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Grandmother Oak

Grandmother Oak

Once upon a time in val d’Orcia, a beautiful valley of Southern Tuscany, there was an oak forest. Over the years they were all cut down, except one, called the Oak of the Magpies, for the birds nesting in her branches.  She was also called Oak of the Witches because of  the magic rituals performed under her crown. Now she is 370 years old. History passed by under her branches and she is still standing, a majestic matriarch attracting loving visitors from near and from afar. When I was inspired to dedicate the 2015 Aurora Nature & Spirit Festival to the Tree of Life, it was natural to think of the Oak of the Magpies.

Jonathan Horwitz, master shaman of great experience and talent, advised me to go to the Oak of the Magpies to ask for help and advice for the coming festival. Arriving in  val d’Orcia I learned that in mid-August 2014 the oak suffered terrible damage: one of her main branches was broken, by a group of people climbing on it. Even though the branches run parallel to the ground, nobody ever thought of protecting her and this century old plant wasn’t part of a list of Monumental Trees.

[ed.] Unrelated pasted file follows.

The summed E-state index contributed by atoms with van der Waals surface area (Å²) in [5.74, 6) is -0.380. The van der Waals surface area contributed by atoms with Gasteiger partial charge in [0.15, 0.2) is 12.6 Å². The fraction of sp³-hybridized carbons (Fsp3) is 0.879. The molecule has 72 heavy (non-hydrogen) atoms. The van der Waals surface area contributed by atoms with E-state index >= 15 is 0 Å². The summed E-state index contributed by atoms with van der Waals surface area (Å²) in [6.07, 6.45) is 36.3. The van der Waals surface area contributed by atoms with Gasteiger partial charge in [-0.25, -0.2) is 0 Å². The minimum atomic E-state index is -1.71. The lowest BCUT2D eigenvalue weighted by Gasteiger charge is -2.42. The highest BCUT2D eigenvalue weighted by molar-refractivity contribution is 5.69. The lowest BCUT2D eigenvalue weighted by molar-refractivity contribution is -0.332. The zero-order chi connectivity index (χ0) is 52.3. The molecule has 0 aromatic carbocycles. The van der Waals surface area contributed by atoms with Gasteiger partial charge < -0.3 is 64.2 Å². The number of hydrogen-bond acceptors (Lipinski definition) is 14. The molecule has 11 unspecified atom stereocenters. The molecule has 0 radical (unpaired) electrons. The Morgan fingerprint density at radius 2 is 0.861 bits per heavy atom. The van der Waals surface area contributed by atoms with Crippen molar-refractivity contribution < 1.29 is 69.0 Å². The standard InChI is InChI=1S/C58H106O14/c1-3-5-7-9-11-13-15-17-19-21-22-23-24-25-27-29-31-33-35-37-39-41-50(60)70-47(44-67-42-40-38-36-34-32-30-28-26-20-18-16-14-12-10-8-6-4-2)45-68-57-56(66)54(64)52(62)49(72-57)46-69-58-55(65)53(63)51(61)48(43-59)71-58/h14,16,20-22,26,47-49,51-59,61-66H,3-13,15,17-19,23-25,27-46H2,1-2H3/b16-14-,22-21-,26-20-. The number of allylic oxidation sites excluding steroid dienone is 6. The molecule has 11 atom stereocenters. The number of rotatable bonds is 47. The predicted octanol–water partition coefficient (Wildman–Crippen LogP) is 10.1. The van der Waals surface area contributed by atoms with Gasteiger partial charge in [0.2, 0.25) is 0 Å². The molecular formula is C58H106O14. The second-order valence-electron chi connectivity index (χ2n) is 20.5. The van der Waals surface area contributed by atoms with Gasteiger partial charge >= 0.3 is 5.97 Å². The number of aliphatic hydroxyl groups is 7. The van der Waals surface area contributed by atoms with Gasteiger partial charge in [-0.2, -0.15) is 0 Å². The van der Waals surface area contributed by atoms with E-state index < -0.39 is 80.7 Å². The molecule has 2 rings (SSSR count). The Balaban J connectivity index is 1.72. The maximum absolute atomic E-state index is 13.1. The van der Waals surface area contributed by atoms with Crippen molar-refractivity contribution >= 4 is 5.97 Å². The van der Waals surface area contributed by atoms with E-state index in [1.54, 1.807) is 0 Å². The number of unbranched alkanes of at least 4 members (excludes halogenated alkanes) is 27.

This improper use and lack of attention to such a unique tree made me think that, more than ever, the Aurora Festival’s aim was to wake up consciousness so that each one of us learns to take better care of every other living being on the planet, which, as St Francis reminds us in his Canticle of the Creatures, are our family.